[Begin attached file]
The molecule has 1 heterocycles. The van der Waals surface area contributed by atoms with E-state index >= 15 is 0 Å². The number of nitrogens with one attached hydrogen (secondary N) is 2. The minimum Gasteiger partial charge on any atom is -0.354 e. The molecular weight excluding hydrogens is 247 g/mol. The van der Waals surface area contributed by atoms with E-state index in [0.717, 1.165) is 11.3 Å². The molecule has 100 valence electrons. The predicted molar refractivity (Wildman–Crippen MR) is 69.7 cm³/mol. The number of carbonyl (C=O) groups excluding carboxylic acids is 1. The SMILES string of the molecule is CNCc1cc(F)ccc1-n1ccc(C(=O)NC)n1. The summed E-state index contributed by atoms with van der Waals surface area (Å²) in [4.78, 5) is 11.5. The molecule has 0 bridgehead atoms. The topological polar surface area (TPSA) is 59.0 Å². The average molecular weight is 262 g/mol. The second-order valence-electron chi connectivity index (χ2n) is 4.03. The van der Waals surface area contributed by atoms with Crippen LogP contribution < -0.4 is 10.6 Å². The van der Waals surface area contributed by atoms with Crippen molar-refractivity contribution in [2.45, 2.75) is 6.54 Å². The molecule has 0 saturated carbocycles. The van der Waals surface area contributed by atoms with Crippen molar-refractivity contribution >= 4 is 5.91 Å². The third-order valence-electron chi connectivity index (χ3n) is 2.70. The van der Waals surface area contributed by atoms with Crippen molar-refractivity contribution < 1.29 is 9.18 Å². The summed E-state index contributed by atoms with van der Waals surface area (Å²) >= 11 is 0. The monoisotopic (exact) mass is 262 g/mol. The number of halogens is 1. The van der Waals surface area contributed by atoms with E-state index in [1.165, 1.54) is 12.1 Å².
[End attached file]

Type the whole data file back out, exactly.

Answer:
The molecule has 1 heterocycles. The van der Waals surface area contributed by atoms with E-state index >= 15 is 0 Å². The number of nitrogens with one attached hydrogen (secondary N) is 2. The minimum Gasteiger partial charge on any atom is -0.354 e. The molecular weight excluding hydrogens is 247 g/mol. The van der Waals surface area contributed by atoms with E-state index in [0.717, 1.165) is 11.3 Å². The molecule has 100 valence electrons. The predicted molar refractivity (Wildman–Crippen MR) is 69.7 cm³/mol. The number of carbonyl (C=O) groups excluding carboxylic acids is 1. The SMILES string of the molecule is CNCc1cc(F)ccc1-n1ccc(C(=O)NC)n1. The summed E-state index contributed by atoms with van der Waals surface area (Å²) in [4.78, 5) is 11.5. The molecule has 0 bridgehead atoms. The topological polar surface area (TPSA) is 59.0 Å². The average molecular weight is 262 g/mol. The second-order valence-electron chi connectivity index (χ2n) is 4.03. The van der Waals surface area contributed by atoms with Crippen LogP contribution < -0.4 is 10.6 Å². The van der Waals surface area contributed by atoms with Crippen molar-refractivity contribution in [2.45, 2.75) is 6.54 Å². The molecule has 0 saturated carbocycles. The van der Waals surface area contributed by atoms with Crippen molar-refractivity contribution >= 4 is 5.91 Å². The third-order valence-electron chi connectivity index (χ3n) is 2.70. The van der Waals surface area contributed by atoms with Crippen molar-refractivity contribution < 1.29 is 9.18 Å². The summed E-state index contributed by atoms with van der Waals surface area (Å²) >= 11 is 0. The monoisotopic (exact) mass is 262 g/mol. The number of halogens is 1. The van der Waals surface area contributed by atoms with E-state index in [1.165, 1.54) is 12.1 Å².